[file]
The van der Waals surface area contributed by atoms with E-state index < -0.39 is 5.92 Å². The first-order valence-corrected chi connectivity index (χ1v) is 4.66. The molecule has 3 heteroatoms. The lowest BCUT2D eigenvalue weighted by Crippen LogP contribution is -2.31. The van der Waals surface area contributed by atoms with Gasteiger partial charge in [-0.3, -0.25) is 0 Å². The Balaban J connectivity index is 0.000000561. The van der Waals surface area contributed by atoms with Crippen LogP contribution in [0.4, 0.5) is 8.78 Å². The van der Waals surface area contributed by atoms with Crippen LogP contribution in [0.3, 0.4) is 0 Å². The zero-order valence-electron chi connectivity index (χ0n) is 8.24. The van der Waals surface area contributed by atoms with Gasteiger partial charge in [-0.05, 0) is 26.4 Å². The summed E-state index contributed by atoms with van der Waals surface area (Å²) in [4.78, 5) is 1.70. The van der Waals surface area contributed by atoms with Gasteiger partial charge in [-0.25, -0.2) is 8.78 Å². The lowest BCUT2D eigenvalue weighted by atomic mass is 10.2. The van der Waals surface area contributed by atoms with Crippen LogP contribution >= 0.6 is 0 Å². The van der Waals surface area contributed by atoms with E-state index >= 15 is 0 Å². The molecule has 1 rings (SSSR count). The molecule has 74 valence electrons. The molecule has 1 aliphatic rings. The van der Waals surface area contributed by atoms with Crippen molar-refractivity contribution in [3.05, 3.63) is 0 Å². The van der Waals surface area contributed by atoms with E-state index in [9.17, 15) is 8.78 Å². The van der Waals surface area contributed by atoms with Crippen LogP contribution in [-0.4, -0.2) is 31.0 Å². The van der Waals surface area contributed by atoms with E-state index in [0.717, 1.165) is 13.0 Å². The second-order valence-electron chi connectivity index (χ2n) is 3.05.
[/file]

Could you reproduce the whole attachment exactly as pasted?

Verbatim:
The van der Waals surface area contributed by atoms with E-state index < -0.39 is 5.92 Å². The first-order valence-corrected chi connectivity index (χ1v) is 4.66. The molecule has 3 heteroatoms. The lowest BCUT2D eigenvalue weighted by Crippen LogP contribution is -2.31. The van der Waals surface area contributed by atoms with Gasteiger partial charge in [-0.3, -0.25) is 0 Å². The Balaban J connectivity index is 0.000000561. The van der Waals surface area contributed by atoms with Crippen LogP contribution in [0.4, 0.5) is 8.78 Å². The van der Waals surface area contributed by atoms with Crippen LogP contribution in [0.3, 0.4) is 0 Å². The zero-order valence-electron chi connectivity index (χ0n) is 8.24. The van der Waals surface area contributed by atoms with Gasteiger partial charge in [-0.05, 0) is 26.4 Å². The summed E-state index contributed by atoms with van der Waals surface area (Å²) in [4.78, 5) is 1.70. The van der Waals surface area contributed by atoms with Gasteiger partial charge in [-0.25, -0.2) is 8.78 Å². The lowest BCUT2D eigenvalue weighted by atomic mass is 10.2. The van der Waals surface area contributed by atoms with Crippen LogP contribution >= 0.6 is 0 Å². The van der Waals surface area contributed by atoms with E-state index >= 15 is 0 Å². The molecule has 1 rings (SSSR count). The molecule has 74 valence electrons. The molecule has 1 aliphatic rings. The van der Waals surface area contributed by atoms with Crippen molar-refractivity contribution in [3.05, 3.63) is 0 Å². The van der Waals surface area contributed by atoms with E-state index in [9.17, 15) is 8.78 Å². The van der Waals surface area contributed by atoms with Crippen LogP contribution in [-0.4, -0.2) is 31.0 Å². The van der Waals surface area contributed by atoms with E-state index in [0.717, 1.165) is 13.0 Å². The second-order valence-electron chi connectivity index (χ2n) is 3.05.